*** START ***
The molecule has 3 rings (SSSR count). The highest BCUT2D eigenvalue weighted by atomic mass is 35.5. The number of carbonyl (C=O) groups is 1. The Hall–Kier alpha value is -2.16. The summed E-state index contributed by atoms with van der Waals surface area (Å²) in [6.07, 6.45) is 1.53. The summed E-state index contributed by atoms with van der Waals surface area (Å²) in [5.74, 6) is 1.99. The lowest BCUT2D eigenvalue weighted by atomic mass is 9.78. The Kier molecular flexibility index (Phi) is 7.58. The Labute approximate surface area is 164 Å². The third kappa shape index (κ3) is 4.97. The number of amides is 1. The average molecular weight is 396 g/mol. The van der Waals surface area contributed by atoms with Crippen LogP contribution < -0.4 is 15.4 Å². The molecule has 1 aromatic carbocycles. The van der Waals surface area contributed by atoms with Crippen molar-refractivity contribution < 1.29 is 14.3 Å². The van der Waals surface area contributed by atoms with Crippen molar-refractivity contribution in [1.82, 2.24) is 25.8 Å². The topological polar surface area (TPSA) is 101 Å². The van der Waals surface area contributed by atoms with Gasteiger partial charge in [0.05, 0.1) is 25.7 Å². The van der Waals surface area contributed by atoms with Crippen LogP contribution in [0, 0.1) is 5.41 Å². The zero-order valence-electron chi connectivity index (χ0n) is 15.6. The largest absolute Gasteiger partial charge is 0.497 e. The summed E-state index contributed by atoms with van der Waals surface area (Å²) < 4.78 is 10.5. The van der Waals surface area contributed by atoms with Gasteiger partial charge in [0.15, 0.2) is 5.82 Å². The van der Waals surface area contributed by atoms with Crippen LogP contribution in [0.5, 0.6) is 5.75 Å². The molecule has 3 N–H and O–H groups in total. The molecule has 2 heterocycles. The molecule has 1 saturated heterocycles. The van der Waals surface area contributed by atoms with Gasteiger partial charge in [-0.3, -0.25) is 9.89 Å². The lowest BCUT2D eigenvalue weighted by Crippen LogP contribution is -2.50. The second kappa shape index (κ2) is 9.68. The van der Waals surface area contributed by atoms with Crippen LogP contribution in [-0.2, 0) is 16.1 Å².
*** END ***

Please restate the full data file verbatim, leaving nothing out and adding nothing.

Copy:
The molecule has 3 rings (SSSR count). The highest BCUT2D eigenvalue weighted by atomic mass is 35.5. The number of carbonyl (C=O) groups is 1. The Hall–Kier alpha value is -2.16. The summed E-state index contributed by atoms with van der Waals surface area (Å²) in [6.07, 6.45) is 1.53. The summed E-state index contributed by atoms with van der Waals surface area (Å²) in [5.74, 6) is 1.99. The lowest BCUT2D eigenvalue weighted by atomic mass is 9.78. The Kier molecular flexibility index (Phi) is 7.58. The Labute approximate surface area is 164 Å². The third kappa shape index (κ3) is 4.97. The number of amides is 1. The average molecular weight is 396 g/mol. The van der Waals surface area contributed by atoms with Crippen LogP contribution < -0.4 is 15.4 Å². The molecule has 1 aromatic carbocycles. The van der Waals surface area contributed by atoms with Crippen molar-refractivity contribution < 1.29 is 14.3 Å². The van der Waals surface area contributed by atoms with Crippen molar-refractivity contribution in [1.82, 2.24) is 25.8 Å². The topological polar surface area (TPSA) is 101 Å². The van der Waals surface area contributed by atoms with Gasteiger partial charge in [0.05, 0.1) is 25.7 Å². The van der Waals surface area contributed by atoms with Crippen LogP contribution in [0, 0.1) is 5.41 Å². The zero-order valence-electron chi connectivity index (χ0n) is 15.6. The largest absolute Gasteiger partial charge is 0.497 e. The summed E-state index contributed by atoms with van der Waals surface area (Å²) < 4.78 is 10.5. The van der Waals surface area contributed by atoms with Gasteiger partial charge in [0.15, 0.2) is 5.82 Å². The van der Waals surface area contributed by atoms with Crippen LogP contribution in [0.5, 0.6) is 5.75 Å². The molecule has 3 N–H and O–H groups in total. The molecule has 2 heterocycles. The molecule has 1 saturated heterocycles. The van der Waals surface area contributed by atoms with Gasteiger partial charge in [-0.3, -0.25) is 9.89 Å². The lowest BCUT2D eigenvalue weighted by Crippen LogP contribution is -2.50. The second kappa shape index (κ2) is 9.68. The van der Waals surface area contributed by atoms with Crippen LogP contribution in [-0.2, 0) is 16.1 Å².